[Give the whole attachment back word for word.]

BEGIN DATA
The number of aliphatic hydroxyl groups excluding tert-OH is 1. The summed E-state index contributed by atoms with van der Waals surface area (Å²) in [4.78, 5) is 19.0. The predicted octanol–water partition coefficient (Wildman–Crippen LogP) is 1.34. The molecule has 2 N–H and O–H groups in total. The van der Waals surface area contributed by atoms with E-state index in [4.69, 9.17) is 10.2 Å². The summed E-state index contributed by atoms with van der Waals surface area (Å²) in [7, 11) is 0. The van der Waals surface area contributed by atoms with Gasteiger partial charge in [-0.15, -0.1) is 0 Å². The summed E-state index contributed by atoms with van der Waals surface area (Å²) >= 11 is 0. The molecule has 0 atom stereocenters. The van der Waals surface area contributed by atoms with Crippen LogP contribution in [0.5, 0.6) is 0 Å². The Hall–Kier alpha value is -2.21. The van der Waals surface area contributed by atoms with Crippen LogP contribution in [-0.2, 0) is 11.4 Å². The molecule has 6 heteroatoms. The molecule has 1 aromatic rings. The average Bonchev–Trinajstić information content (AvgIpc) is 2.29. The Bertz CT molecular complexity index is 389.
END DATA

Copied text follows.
The number of aliphatic hydroxyl groups excluding tert-OH is 1. The summed E-state index contributed by atoms with van der Waals surface area (Å²) in [4.78, 5) is 19.0. The predicted octanol–water partition coefficient (Wildman–Crippen LogP) is 1.34. The molecule has 2 N–H and O–H groups in total. The van der Waals surface area contributed by atoms with E-state index in [4.69, 9.17) is 10.2 Å². The summed E-state index contributed by atoms with van der Waals surface area (Å²) in [7, 11) is 0. The van der Waals surface area contributed by atoms with Gasteiger partial charge in [-0.15, -0.1) is 0 Å². The summed E-state index contributed by atoms with van der Waals surface area (Å²) >= 11 is 0. The molecule has 0 atom stereocenters. The van der Waals surface area contributed by atoms with Crippen LogP contribution in [0.5, 0.6) is 0 Å². The Hall–Kier alpha value is -2.21. The van der Waals surface area contributed by atoms with Crippen LogP contribution in [-0.2, 0) is 11.4 Å². The molecule has 6 heteroatoms. The molecule has 1 aromatic rings. The average Bonchev–Trinajstić information content (AvgIpc) is 2.29. The Bertz CT molecular complexity index is 389.